Potentially Sensitive Areas: Harsh realities of the wilderness

 

Reviews

Booklist starred (April 15, 2016 (Vol. 112, No. 16))
Grades 8-12. Bigger is better—except when it comes to wildlife. Or at least that’s how mankind has reacted against giant species, causing what scientists are now calling “the sixth extinction.” Campbell opens with an explanation of this widespread wave of extinction and our crisis of coexistence with wildlife. He then focuses on 13 giant species that once thrived—until humans arrived. Using the unscientific term giant loosely, he includes 10 megafauna (a scientific term referring to animals 100 pounds or larger) as well as smaller species that dominated their surroundings. Also representing a variety of species alive in the modern era (the last 500 years), individual chapters are devoted to a range of animals, from lions, tigers, and the California grizzly to the giant tortoises of the Indian Ocean, baiji (a river dolphin), and the passenger pigeon. Complemented by graphic novel–style illustrations, each chapter looks at what life was like when humans were introduced to the animal and the role they had in the animal’s extinction. Campbell is careful, however, to place the human activity in its historical context. Emphasizing the connection between extinction and conservation throughout, the author also relates how scientists are trying to save similar, sub-, and hybrid species of those now extinct. These timely, important, and fascinating stories will encourage readers to save all life, no matter its size.

School Library Journal (April 1, 2016)
Gr 9 Up-The extinctions of giant (both in size and number) species at the mercy of nature and humanity turn out to be a fascinating and jarring lesson for our present. Chronicling the fates of aurochs, moa, passenger pigeons, and sea cows, alongside the unresolved destinies of today’s lions and tigers, this work gazes back at evolutionary history through a retrospect that, with the aid of Campbell’s humorous and scientific tone, is truly 20/20. Thankfully, the text’s explorations of these annihilated species are complex and perceptive and go beyond the usual worn conclusion of human-wrought woe. Mixing geology, ethnography, history, zoology, biology, industry, and sociology, Campbell demonstrates how interconnected Earth’s species and societies-human and nonhuman-are. By examining the complex web of evolution through the misfortunes of these lost species, the author drives home that our present is not a final, linear result of history but rather an ever-evolving system that needs care and attention. To that end, a “Call to Action” section laden with resources for the aspiring activist appears at the end; though there is no index, an extensive list of works cited illuminates a path for those who wish to read further. VERDICT Required reading for the budding naturalist and a good pairing for a STEM or history curriculum, too.-Chelsea Woods, New Brunswick Free Public Library, NJ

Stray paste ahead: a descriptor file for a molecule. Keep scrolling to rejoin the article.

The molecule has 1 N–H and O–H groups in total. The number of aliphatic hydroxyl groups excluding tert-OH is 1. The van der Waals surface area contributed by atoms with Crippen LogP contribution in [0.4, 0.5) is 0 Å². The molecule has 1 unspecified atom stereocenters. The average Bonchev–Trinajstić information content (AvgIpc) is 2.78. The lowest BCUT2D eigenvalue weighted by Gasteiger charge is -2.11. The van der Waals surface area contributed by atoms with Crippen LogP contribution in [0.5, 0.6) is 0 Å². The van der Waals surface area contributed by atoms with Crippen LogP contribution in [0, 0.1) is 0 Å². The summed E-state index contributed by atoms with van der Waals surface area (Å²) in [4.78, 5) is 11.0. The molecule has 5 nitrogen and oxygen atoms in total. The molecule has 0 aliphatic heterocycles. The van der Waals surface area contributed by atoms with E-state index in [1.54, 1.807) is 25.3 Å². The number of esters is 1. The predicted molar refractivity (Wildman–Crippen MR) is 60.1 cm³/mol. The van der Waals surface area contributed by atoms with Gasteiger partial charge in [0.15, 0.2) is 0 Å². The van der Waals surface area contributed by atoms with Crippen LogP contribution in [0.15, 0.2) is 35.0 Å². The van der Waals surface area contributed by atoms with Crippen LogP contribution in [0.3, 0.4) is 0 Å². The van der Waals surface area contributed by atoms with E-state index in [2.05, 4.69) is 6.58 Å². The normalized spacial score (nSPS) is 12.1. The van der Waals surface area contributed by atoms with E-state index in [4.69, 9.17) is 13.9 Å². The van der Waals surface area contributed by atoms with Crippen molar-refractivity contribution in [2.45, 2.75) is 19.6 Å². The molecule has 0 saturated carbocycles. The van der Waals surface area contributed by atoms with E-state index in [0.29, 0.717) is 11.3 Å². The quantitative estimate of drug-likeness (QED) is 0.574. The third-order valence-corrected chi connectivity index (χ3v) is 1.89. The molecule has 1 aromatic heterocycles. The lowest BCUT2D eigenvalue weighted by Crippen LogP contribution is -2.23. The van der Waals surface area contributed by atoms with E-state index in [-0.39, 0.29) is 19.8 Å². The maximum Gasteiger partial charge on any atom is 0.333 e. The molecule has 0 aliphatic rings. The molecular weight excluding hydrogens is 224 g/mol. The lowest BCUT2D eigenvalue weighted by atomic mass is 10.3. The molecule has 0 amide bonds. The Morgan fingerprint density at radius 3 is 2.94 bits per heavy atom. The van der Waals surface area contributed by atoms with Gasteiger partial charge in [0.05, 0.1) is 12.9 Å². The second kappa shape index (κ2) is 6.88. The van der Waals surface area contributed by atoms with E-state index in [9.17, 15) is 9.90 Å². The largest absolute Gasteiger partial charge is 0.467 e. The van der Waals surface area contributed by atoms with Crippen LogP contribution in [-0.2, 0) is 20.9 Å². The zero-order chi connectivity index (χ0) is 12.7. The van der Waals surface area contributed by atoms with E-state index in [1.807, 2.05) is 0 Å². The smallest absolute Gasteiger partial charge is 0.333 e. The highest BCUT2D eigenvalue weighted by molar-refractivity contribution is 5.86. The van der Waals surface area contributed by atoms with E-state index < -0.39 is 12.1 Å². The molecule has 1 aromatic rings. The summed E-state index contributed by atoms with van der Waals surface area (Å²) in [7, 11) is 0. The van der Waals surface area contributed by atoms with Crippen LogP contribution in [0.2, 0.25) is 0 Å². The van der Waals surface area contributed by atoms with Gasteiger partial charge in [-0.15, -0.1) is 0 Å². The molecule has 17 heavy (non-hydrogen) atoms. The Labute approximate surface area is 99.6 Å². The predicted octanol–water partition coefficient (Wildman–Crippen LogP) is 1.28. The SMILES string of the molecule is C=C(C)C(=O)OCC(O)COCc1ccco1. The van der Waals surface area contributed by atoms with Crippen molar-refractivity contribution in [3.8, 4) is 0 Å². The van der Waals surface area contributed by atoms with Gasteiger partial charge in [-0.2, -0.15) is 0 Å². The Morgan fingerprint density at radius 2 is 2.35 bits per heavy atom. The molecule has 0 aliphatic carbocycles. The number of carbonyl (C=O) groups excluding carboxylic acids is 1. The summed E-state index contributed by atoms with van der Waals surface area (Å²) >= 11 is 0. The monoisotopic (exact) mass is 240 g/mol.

About the Author

Jeff Campbell is a freelance writer, book editor, and creative writing teacher. Most recently, he’s published two nonfiction books for young adults: Last of the Giants (Zest, 2016), about extinct and endangered animals, and Daisy to the Rescue (Zest, 2014), about animals saving humans and animal intelligence. For twelve years he was a travel writer for Lonely Planet, coauthoring over a dozen guidebooks to US destinations. As an editor for over twenty years, he has specialized in pop culture, self-help, sports, and YA fiction. He also teaches creative writing to kids and adults with the Writers Circle (NJ).

Her website is www.jeffcampbellbooks.com.

Teacher Resources

Last of the Giants Educator’s Guide

Around the Web

Last of the Giants on Amazon

Last of the Giants on Goodreads

Last of the Giants on JLG

Last of the Giants Publisher Page

The Distance Between Us by Reyna Grande

The Distance Between Us: Young Readers Edition by Reyna Grande. September 6, 2016. Aladdin, 336 p. ISBN: 9781481463713.  Int Lvl: 5-8; Rdg Lvl: 5.1; Lexile: 780.

When her parents make the dangerous and illegal trek across the Mexican border in pursuit of the American dream, Reyna and her siblings are forced to live with their stern grandmother, as they wait for their parents to build the foundation of a new life.

But when things don’t go quite as planned, Reyna finds herself preparing for her own journey to “El Otro Lado” to live with the man who has haunted her imagination for years: her long-absent father. Both funny and heartbreaking, The Distance Between Us beautifully captures the struggle that Reyna and her siblings endured while trying to assimilate to a different culture, language, and family life in El Otro Lado (The Other Side).

Potentially Sensitive Areas: Guns; Child abuse and neglect; Domestic violence; Harsh realities of poverty; Corporal punishment; Death of a child; Graphic description of a dead body; Allusions to suicide; Alcoholism; Gang violence; Shoplifting; Ethnic slurs

 

Book Trailer

Author Interview

Reviews

Booklist starred (September 1, 2016 (Vol. 113, No. 1))